May 2022, Part 1: How old do you have to be to make a bad drawing?
In Making Comics, Lynda Barry asks: how old do you have to be to make a bad drawing? This brilliant question catches on all the snags in our tangled thoughts about good art and who gets to make it. And if we let it, it dissolves them right out.
I wanted to write this month about skill and consistency. Skill- which is usually what people are thinking of when they start to think of art as good or bad, as right or wrong, I suppose it's the thing that adults start telling kids they should have, at some age, at some point. And consistency- the idea of an every-day practice.
Last month, Jess wrote in Discord about going to an in-person watercolor class and I haven't been able to stop thinking about her story and question. This month's writing is based on the response I've been drafting to her in my mind now for the past few weeks.
"We did a sphere and apple. I’m such a beginner that jumping into it feels so technical and a bit discouraging. My attempts were not great. I'm sure this is part of being a “beginner”. Others in the class, even beginners have such a better grasp than me. No real question, but would love to hear from others that may relate. I know (and want) more of the technical skills - but delight in the abstract and freedom of making marks that feel good. Do I just power through knowing it’s a good practice even though it’s technical feeling and a bit discouraging? Is this just part of growth and skill building?"
I feel my own questions coming through - is this the necessary slog that we have to go through?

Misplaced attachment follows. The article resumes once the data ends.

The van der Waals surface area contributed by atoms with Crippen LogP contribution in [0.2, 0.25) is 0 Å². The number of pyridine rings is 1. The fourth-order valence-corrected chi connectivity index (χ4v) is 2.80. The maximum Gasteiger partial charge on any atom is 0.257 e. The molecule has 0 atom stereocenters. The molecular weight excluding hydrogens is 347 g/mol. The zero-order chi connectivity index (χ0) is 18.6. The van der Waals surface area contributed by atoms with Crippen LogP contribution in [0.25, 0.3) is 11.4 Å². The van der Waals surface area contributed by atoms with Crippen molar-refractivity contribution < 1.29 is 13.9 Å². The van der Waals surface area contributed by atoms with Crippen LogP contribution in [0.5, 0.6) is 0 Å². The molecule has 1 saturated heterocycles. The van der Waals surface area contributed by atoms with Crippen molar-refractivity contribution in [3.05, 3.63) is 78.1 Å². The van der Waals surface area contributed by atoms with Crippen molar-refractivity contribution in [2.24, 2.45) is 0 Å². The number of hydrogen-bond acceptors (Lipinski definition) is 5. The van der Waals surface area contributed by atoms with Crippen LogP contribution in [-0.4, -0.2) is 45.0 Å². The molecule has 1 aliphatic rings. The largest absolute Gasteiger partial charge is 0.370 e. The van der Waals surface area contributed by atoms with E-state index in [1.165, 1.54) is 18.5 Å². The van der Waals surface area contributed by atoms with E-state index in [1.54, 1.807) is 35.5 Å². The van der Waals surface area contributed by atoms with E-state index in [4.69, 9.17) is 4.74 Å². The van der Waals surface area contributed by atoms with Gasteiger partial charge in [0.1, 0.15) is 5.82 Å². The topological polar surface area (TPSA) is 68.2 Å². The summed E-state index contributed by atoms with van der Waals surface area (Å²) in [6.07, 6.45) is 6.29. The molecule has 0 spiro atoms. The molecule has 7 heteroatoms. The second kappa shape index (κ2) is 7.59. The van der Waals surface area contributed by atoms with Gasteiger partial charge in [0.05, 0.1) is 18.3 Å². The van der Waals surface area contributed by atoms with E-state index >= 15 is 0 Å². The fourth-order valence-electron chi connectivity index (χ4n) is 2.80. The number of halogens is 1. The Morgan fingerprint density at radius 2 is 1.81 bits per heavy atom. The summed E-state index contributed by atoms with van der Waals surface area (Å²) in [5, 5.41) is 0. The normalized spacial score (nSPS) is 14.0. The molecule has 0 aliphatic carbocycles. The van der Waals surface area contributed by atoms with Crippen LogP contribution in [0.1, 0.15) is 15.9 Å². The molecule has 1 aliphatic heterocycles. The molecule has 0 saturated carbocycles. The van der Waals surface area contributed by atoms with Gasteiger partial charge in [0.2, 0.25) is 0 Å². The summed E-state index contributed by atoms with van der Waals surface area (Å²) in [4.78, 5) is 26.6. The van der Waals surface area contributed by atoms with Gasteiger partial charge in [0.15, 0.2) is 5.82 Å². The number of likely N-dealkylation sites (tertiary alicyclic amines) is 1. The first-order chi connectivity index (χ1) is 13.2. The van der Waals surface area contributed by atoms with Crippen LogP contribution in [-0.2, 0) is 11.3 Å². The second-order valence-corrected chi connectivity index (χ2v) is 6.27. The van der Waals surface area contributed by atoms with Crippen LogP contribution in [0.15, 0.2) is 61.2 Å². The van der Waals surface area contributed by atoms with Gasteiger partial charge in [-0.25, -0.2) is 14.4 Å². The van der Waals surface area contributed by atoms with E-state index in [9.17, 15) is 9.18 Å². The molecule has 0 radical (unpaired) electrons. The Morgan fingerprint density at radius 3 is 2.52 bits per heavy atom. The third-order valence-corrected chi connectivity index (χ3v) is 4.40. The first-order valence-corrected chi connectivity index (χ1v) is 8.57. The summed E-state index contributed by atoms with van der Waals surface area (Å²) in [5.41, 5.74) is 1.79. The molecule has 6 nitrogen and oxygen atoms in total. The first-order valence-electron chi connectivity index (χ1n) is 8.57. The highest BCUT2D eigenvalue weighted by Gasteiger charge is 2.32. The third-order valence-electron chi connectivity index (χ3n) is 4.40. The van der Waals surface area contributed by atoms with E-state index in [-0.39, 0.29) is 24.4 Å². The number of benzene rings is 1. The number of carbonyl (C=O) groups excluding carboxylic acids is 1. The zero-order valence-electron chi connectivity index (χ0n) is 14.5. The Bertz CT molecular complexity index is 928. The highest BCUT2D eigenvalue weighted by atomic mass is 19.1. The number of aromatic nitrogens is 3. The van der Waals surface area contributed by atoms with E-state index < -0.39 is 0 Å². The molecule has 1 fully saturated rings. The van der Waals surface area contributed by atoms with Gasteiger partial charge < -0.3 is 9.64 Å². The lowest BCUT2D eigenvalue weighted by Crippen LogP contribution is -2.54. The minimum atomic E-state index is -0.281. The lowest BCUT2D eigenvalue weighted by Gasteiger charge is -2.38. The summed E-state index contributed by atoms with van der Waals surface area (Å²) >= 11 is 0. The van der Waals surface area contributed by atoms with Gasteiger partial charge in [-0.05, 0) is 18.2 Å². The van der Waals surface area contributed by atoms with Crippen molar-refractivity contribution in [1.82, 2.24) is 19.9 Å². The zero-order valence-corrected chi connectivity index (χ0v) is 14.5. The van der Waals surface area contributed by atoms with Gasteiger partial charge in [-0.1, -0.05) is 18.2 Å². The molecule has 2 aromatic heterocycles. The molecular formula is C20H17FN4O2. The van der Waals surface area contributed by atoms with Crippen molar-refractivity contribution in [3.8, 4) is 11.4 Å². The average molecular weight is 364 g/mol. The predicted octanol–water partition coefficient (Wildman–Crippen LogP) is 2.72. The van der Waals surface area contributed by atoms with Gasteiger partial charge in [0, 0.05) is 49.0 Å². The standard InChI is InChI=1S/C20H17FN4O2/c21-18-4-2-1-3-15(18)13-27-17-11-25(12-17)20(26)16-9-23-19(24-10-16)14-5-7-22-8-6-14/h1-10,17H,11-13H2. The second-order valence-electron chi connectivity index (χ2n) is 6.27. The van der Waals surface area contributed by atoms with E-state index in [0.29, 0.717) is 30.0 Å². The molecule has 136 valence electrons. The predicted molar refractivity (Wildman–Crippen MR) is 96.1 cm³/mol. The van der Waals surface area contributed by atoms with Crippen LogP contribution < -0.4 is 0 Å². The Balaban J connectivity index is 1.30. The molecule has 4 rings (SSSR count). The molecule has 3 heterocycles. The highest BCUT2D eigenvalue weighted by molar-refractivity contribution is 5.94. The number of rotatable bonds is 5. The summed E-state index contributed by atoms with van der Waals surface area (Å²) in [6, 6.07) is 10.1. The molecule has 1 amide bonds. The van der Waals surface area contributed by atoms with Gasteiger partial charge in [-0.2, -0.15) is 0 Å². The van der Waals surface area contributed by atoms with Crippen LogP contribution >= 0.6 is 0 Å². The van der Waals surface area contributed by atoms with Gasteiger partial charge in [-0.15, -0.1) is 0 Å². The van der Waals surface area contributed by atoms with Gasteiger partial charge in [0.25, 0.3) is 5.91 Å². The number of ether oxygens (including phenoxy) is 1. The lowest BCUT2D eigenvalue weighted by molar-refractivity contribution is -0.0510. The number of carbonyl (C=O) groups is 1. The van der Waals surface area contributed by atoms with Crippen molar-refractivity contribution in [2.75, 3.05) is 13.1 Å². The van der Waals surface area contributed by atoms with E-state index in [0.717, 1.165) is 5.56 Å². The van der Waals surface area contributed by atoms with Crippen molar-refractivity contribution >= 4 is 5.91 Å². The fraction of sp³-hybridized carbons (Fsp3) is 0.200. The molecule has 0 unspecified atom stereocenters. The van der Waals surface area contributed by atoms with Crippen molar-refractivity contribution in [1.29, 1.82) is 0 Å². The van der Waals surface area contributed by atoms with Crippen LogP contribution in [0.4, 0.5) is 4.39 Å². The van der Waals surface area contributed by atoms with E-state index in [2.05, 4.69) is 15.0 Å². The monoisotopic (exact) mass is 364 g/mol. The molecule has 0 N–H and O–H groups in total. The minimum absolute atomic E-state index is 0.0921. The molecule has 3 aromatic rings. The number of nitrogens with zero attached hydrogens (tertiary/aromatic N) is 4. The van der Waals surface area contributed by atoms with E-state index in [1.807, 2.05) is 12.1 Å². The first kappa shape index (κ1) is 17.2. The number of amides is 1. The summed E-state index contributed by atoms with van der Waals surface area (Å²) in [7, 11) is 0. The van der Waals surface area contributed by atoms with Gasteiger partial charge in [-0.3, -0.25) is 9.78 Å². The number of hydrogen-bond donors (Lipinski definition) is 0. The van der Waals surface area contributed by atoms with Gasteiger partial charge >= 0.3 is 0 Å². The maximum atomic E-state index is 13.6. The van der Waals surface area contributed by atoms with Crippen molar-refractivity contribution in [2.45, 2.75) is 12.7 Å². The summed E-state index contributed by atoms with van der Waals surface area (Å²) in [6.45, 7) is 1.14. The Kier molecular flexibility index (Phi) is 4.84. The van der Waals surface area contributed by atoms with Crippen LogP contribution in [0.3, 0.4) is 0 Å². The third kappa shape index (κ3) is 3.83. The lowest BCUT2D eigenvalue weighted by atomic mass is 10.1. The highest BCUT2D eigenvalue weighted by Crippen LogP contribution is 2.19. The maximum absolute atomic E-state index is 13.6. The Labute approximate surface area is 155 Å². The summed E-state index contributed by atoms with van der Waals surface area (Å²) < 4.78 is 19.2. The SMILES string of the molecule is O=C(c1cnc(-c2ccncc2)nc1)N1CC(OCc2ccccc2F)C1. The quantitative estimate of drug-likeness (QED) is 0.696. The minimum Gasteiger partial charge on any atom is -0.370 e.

Unrelated to art (or as unrelated as anything in life could be), I've been working through some beliefs I picked up years ago: That the hardest thing is probably the right thing. That you have to work for anything good. That in my nervous system, doing the opposite of what feels good is associated with safety: staying on good terms with people I don't like, not quitting, pushing through, discipline and consistency, saving up, avoiding things that I am drawn to that would be embarrassing or vulnerable to failure or danger or ostracism, etc etc.
As you know, art for me is not the place to show off the success of "best self" (a phrase just as useless as good art as far as I'm concerned), but it is rather a spacious and intimate place where I can bring everything, dump it out in my sketchbook, color it in, move it around, add a mustache or sparkles. In other words, I don't try to become a thoughtful, consistent person so I can make art. Instead, I go to art to ask my tender questions: is it true that it should feel hard before it feels good? So far, my sketchbook (who is always kind, and who loves me - it's important to remember this often) has been trying to show me otherwise.